Fall Out Boy - Marquee Theatre - 6/11/2013 (VIDEO)
All photos by Melissa Fossum
Fall Out Boy Marquee Theatre (View the full slideshow.) June 11, 2013
It was as if Fall Out Boy had never left.
When they played Marquee Theatre last night, it was hard to imagine they'd ever abandoned the scene and called it quits four years earlier. The Marquee was sold out, packed wall to wall with sweaty coed-agers. As the band opened their 90-minute, 20-song show with Jay-Z collabo "Thriller," and singer Patrick Stump moved ever-so-slightly away from the mike to let the crowd take control of singing duties, the fans didn't miss a lyrical beat.
The only thing different about Fall Out Boy was that the band was a little lighter -- Stump had lost some weight, and drummer Andy Hurley some locks. The signature black Pete Wentz hoodie was there, even in the Arizona heat, and guitarist Joe Trohman was a little fro-ier -- all the better to headbang with.
The guys, save for the shirtless Hurley, all wore black against a three-screen backdrop that declared "Save Rock Roll," almost the same as their current album, Save Rock and Roll. The guys tried announcing something right before they launched into the concert, but the screams drowned out whatever they said. Finally the music took over, as the band launched into a slew of classic hits and new favorites, with some lesser-known tracks thrown in.
The guys played most of their smash singles, including "Sugar We're Going Down," "Dance, Dance," and "Thnks fr th Mmrs." While those were obvious crowd hits, the fans sang along to tracks from all five albums, including "Tell That Mick He Just Made My List of Things to Do Today" from their 2003 debut album Take This to Your Grave, and Infinity on High's "Hum Hallelujah." The new stuff was just as well-received, with tracks such as "The Phoenix" and "My Songs Know What You Did in the Dark" as sing-a-long stand-outs.
Besides getting the crowd pumping fists and jumping up and down to the music, Fall Out Boy continued to motivate fellow "misfits" with pep talks from Wentz, who gave a five-minute monologue in the middle of the show about the band's new album and state of mind. "We made this record with the purest of intentions, one that was entirely for us," Wentz proclaimed before ranting about the Auto-Tune and Swedish pop producers who dominate the airwaves today. Like their album title suggests, Wentz insisted Fall Out Boy is on a mission to make genuine music.
"We've always tried to be really real as a band," Wentz said. "We wanted to inspire people to feel it's OK to be weird...we weren't sure anyone would come back (to see us) -- you guys are really fucking real." He later added some heartfelt sentiment by closing the show with, "Not to be a cheese dick here, but you all are very fucking special to us."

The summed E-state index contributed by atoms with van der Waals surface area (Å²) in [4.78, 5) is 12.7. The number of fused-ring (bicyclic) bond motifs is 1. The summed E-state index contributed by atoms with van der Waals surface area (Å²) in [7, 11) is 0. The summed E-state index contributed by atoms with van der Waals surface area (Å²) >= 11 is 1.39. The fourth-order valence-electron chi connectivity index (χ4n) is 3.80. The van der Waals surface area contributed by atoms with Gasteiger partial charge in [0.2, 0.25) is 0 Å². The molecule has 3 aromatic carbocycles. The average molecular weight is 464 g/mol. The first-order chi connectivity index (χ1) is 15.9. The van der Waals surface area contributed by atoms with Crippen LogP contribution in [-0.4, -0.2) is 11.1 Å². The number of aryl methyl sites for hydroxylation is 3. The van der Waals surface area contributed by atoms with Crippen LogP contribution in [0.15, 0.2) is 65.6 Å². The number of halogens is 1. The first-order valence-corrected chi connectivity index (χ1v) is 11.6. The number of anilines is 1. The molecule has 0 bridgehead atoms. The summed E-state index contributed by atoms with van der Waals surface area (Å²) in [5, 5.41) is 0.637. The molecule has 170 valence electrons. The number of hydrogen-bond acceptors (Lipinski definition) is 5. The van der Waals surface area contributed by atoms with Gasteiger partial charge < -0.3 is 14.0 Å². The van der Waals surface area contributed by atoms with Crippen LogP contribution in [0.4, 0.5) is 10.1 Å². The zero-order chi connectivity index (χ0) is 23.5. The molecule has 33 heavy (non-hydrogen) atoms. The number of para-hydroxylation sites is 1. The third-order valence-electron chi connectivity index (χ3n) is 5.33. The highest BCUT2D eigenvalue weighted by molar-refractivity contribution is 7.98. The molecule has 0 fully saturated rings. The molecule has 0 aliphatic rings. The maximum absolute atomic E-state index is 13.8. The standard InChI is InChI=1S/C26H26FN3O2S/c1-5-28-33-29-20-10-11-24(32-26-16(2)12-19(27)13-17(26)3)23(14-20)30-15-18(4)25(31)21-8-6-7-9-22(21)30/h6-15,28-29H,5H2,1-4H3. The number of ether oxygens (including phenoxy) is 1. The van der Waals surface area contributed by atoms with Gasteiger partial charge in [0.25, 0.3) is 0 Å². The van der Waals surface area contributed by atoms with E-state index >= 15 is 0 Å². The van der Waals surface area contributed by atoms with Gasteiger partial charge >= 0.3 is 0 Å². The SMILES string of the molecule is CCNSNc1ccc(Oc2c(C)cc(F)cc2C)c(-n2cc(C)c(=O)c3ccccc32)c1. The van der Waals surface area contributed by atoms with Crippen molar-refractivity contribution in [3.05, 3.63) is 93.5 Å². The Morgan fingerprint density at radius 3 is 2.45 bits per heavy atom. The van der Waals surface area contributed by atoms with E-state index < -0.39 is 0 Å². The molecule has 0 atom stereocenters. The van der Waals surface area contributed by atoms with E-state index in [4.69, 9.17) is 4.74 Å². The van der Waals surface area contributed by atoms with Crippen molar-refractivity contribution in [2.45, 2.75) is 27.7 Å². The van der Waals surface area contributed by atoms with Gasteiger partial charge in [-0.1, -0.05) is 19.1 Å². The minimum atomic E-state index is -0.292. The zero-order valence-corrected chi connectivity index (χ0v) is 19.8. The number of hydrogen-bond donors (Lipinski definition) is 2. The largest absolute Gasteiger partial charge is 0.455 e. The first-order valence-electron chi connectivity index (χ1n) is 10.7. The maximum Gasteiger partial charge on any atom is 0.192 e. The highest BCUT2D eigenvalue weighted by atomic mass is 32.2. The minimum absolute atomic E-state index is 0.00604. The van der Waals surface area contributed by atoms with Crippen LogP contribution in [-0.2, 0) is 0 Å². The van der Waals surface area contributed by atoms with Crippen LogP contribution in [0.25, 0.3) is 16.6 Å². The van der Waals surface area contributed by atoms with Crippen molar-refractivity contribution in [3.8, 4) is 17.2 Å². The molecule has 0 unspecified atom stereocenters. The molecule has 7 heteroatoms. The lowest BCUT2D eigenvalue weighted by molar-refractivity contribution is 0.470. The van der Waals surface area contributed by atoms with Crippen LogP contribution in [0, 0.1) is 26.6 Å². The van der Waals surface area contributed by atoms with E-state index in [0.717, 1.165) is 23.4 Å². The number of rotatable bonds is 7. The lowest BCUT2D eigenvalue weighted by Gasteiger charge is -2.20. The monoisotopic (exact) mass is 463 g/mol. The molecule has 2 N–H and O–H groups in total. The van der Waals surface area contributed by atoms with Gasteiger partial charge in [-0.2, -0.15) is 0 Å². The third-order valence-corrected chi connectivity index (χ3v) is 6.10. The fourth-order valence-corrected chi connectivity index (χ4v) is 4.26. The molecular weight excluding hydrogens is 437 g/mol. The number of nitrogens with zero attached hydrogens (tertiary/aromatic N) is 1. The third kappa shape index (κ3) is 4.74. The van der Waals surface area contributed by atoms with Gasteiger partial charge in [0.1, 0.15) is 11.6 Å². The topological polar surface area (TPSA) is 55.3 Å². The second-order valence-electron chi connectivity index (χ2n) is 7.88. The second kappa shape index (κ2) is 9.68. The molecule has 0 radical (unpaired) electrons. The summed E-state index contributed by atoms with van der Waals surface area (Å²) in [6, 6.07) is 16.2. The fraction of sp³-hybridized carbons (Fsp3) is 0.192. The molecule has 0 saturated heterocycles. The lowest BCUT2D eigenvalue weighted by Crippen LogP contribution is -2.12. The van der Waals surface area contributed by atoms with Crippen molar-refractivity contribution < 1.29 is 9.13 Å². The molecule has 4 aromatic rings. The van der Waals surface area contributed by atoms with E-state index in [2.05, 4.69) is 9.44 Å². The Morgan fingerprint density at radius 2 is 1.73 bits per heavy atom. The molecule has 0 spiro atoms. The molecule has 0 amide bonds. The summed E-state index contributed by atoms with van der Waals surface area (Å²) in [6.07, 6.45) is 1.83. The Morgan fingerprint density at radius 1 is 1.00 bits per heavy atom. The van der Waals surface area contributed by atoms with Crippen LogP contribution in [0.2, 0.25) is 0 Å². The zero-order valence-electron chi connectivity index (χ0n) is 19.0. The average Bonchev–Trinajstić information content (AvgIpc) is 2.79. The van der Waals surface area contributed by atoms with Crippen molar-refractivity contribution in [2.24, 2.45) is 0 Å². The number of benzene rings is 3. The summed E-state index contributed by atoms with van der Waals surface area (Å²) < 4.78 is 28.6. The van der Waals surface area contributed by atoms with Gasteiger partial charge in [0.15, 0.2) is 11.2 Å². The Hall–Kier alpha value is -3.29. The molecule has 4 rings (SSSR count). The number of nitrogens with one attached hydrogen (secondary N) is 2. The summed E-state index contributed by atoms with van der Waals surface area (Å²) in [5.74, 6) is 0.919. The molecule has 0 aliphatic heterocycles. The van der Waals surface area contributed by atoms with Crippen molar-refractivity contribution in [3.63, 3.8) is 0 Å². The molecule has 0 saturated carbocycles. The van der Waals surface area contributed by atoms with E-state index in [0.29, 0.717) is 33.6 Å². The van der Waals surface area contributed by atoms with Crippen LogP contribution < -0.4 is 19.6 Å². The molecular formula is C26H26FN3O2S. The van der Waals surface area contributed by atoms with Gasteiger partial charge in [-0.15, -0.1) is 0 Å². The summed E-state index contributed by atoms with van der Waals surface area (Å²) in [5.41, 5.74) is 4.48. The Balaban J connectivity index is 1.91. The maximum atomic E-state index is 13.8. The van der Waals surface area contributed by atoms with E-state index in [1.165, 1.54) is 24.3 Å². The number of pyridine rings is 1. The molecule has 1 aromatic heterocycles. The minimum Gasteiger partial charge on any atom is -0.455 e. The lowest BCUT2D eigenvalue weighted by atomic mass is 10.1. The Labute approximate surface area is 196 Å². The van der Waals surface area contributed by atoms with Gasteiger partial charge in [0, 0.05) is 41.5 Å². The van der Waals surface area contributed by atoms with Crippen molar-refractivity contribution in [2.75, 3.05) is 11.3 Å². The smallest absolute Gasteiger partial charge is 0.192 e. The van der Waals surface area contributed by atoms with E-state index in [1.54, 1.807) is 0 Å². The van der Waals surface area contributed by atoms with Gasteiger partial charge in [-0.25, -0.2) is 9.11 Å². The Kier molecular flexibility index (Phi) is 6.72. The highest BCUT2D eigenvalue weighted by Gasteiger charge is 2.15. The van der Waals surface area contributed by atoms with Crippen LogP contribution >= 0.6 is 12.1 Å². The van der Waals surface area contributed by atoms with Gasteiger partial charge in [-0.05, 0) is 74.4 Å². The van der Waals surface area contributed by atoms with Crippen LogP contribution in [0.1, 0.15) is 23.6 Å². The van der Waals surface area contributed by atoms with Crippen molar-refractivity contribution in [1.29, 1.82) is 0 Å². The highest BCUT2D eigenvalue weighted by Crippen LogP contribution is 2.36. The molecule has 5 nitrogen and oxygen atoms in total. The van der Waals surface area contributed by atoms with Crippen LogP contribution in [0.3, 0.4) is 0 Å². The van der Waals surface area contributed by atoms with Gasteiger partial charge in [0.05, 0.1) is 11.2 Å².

While Wentz was his normal chatty self, it was nice to see Stump take charge in interacting with the crowd a little.
There were plenty of moments where he dropped his guitar to lead hand claps, and a highlight of the night was encore song, "Save Rock and Roll," in which Stump got behind a keyboard and did a stellar Elton John impression during John's parts of the song.
Stump seemed more confident than he ever has here in Arizona, maybe because he had the opportunity to pursue a solo career during Fall Out Boy's hiatus.
The only disappointment of the night came when, about halfway through the show, Fall Out Boy brought down the energy they'd built up with the ballad "What a Catch, Donnie." The song is beautiful, but it's such a downer, and it would have been better for their reunion show to just remain upbeat and high-energy throughout the entire night.
Regardless of that interruption of pace, things picked up again, and the crowd, like the band on stage, seemed ecstatic to be reunited in the familiar environment they'd grown to love. Fall Out Boy is set to hit arenas this fall -- it looks like they'll be sticking around for a while.
Personal Bias: I've probably seen Fall Out Boy a dozen times in concert and have been a fan of theirs since they graced my college dorm room TV on TRL. The Crowd: It definitely skewed younger, with more high school and college kids than I expected, considering the band has been around for 12 years. There were also some parents mixed in. Overheard in the Crowd: "I need to get closer!" squealed a 40-ish-looking mom type with tattoos in front of me. She later rubbed her hands through a strange guy's hair in front of her in-between belting every single FOB lyric during the show. I guess the band does have fans older than 30. Random Notebook Dump: I haven't had soda spilled all over me in awhile at a concert -- I guess this was the venue for that to happen in. I also am puzzled about concert security that feels up your breasts before the show (absolutely no joke) but doesn't make you empty your pockets. Seems simply like a violation of my body to me.
Setlist: Thriller I Slept With Someone In Fall Out Boy And All I Got Was This Stupid Song Written About Me A Little Less Sixteen Candles, A Little More "Touch Me" Disloyal Order Of Water Buffaloes The Phoenix This Ain't a Scene, It's an Arms Race Tell That Mick He Just Made My List of Things to Do Today Alone Together What a Catch, Donnie Death Valley Hum Hallelujah Grand Theft Autumn/Where Is Your Boy Sugar, We're Goin Down Young Volcanoes Dance, Dance I Don't Care My Songs Know What You Did in the Dark (Light Em Up) Save Rock and Roll Thnks fr th Mmrs Saturday
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